These provisions, taken together, are stunning for their obviousness to the modern reader. Wardens should be responsible for keeping prisoners. We should know who the warden is.  We should know where the prisoners are. People committed to prison for debt should stay in prison. Concepts that seem like no-brainers had to be fought for in 1697.

Why would parliament see a need to take action in the  late 1690s? For one thing, there just was more parliamentary action taken on most subjects after 1688, due to more frequent meetings of parliament. In addition, the new regime’s positive stance on commerce may have created sympathy for the plight of the small creditor. The vulnerability of the Fleet’s warden, John Tilly, to accusations of coining and Jacobitism may have encouraged the discussion of corruption as well.  Finally, there were conceptual parallels between this act and the more well-known Great Recoinage of 1695. Both were attempts to impose clear definitions, to have words mean what they appear to mean.  The purpose of the Recoinage was to make the face value of a coin match its metallic content, to line up signifier and signified. The 1697 Act for the Relief of Creditors, likewise, insisted that a prisoner was a person confined to prison.

The 1697 Act for the Relief of Creditors did not represent a new consensus, nor was it effective. It was openly resisted by a novel alliance of prisoners and keepers. Prisoners of the King’s Bench asked Parliament both to preserve the traditional benefit of the “Day rules” that allowed prisoner to attend to their business, and further noted that the court of King’s bench had thought fit to allow the physical “rules” (the area around the prison) to be parts of the prison, “the better to prevent pestilential distempers and other inconveniencies which might be occasioned by the straightness thereof (which in the most prosperous and best times for trade has been found too little to contain a fourth part of the prisoners in the walls thereof).”[iii]  The next year, when a bill to make further provisions for the relief of creditors was under consideration by parliament, debtors from the Fleet and King’s Bench submitted a joint petition complaining of the deleterious effects of the previous bill. Their complaint set forth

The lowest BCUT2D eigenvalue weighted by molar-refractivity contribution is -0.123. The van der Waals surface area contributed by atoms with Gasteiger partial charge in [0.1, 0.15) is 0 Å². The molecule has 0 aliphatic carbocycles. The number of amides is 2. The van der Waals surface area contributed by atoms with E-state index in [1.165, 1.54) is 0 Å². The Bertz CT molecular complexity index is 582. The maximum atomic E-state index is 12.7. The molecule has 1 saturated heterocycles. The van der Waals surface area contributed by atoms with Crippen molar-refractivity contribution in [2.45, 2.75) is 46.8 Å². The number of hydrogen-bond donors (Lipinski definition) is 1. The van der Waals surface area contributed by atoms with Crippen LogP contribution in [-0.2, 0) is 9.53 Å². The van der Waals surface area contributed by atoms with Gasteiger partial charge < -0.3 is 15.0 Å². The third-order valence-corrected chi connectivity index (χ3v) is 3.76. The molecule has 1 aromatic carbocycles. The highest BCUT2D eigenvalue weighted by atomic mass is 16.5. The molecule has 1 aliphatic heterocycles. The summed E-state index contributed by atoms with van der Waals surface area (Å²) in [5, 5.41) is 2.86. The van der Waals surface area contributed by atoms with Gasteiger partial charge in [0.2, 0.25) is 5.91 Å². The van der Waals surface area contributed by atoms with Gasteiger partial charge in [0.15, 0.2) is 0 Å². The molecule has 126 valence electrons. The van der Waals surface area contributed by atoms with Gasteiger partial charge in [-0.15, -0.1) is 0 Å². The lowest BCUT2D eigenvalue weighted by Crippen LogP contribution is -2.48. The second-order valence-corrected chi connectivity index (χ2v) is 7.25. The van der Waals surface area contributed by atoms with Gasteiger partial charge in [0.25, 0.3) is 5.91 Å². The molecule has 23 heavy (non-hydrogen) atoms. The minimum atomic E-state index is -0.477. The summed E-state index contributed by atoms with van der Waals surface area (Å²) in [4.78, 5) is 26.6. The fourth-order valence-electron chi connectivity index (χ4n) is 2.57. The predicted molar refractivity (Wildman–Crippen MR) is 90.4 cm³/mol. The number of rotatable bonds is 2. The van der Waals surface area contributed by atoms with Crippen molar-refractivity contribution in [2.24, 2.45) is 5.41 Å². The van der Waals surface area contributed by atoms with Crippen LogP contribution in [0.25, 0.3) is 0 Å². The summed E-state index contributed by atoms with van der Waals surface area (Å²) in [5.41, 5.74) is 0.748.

That the Marshal, and Wardens, have brought into their respective Prisons such Crouds of Debtors, by Rules of Court, and Warrants upon fresh Pursuits, that Five or Six have been frequently locked up in a narrow Room, whereof Two only had the Benefit of a poor Bed, and the rest compelled to lie on the Ground; and that several, who are Artificers, and formerly had the Benefit of the Rules, and supported themselves by their Labour, are now so strictly confined, that some have died for Want, and the Survivors in a starving Condition; their Wives and Families turned a begging, without Hopes of Mercy from their cruel Creditors; neither doth the Marshal, or Warden, distinguish between those who have Effects, and refuse to make a just Satisfaction, and those who, by Losses in the late War, and other Accidents, are incapable; but all promiscuously are clapt up close, without Liberty of discharging even the Offices of Nature with Convenience; and that the present Lord Mayor will not permit the several Persons appointed to go with the usual Badge, Box, and Basket, to crave Alms for their Subsistence, but hath committed them to Bridewell.[iv]